"In the 1690s Stradivari must have been aware of these smaller cellos because he made a change and dropped down a size. The Castelbarco is an inch smaller than the very big cellos, and the stop is halfway back to normal, about 16.25 inches. . . . This instrument wasn't made for what we consider cello music today. It looks like a cello and we call it a cello, but when it was made, it was still playing mainly bass lines as part of a continuo."
Guided Tour of the Library of Congress Collection of Stringed Instruments, Robert Bein, Journal of the Violin Society of America, Vol. XVII, No. 2, Flushing, NY
"Mr. Hill and I talked about the cello a little longer, and he finally gave me the price of the cello as $35,000. I turned to Mrs Whittall and said, '$35,000.' Without any hesitation she simply answered, 'All right.'" – Louis Krasner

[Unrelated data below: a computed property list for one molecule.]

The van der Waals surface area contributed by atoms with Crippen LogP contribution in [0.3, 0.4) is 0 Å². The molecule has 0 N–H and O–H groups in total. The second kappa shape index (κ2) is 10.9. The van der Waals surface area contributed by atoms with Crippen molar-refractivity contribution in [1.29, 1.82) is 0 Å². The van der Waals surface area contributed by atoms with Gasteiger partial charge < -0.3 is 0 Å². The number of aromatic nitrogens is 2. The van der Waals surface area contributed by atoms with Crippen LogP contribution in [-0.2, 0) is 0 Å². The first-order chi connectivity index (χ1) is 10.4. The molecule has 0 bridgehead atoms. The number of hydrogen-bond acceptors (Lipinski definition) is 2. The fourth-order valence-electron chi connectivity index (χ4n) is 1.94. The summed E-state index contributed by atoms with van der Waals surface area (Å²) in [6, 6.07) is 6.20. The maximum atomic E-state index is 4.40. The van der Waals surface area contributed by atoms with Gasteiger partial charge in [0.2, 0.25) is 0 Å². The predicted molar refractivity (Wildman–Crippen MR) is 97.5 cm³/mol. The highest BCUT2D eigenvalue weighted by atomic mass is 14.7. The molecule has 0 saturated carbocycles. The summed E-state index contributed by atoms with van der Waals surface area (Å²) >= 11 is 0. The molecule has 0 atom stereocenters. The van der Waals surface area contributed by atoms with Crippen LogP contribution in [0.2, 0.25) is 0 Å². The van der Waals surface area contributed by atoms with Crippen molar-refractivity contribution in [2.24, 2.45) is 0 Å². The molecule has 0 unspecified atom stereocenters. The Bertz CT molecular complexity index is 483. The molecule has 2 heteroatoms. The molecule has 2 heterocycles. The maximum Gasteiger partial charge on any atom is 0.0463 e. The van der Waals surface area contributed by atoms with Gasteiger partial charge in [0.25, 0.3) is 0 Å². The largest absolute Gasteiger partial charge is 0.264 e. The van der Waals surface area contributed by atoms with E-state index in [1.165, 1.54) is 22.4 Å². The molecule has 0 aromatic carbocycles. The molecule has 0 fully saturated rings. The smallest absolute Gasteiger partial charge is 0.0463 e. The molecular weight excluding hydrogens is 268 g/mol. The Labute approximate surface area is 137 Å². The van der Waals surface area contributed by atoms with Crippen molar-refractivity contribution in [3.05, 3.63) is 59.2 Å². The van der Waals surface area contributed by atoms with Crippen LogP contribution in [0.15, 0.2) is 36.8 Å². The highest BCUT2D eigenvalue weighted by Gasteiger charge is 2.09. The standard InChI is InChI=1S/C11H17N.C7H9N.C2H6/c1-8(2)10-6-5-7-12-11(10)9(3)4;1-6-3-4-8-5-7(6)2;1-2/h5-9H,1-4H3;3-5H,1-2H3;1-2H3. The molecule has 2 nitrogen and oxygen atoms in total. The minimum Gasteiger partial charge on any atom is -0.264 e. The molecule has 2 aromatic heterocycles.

An Interview with Louis Krasner, Louis Krasner & Judith Davidoff, Journal of the Violin Society of America, Vol. VIII, No. 2, Flushing, NY
"The 'Castelbarco' was bought by J.B. Vuillaume for £210 and then sold to Mr Egidio Fabbri of Rome, Italy, the following year." – Alessandra Barabaschi
Antonius Stradivarius (Volumes I-IV), Jost Thöne, Jan Röhrmann, Alessandra Barabaschi, Jost Thöne, Jan Röhrmann, Alessandra Barabaschi, Antonius Stradivarius (Volumes I-IV), Cologne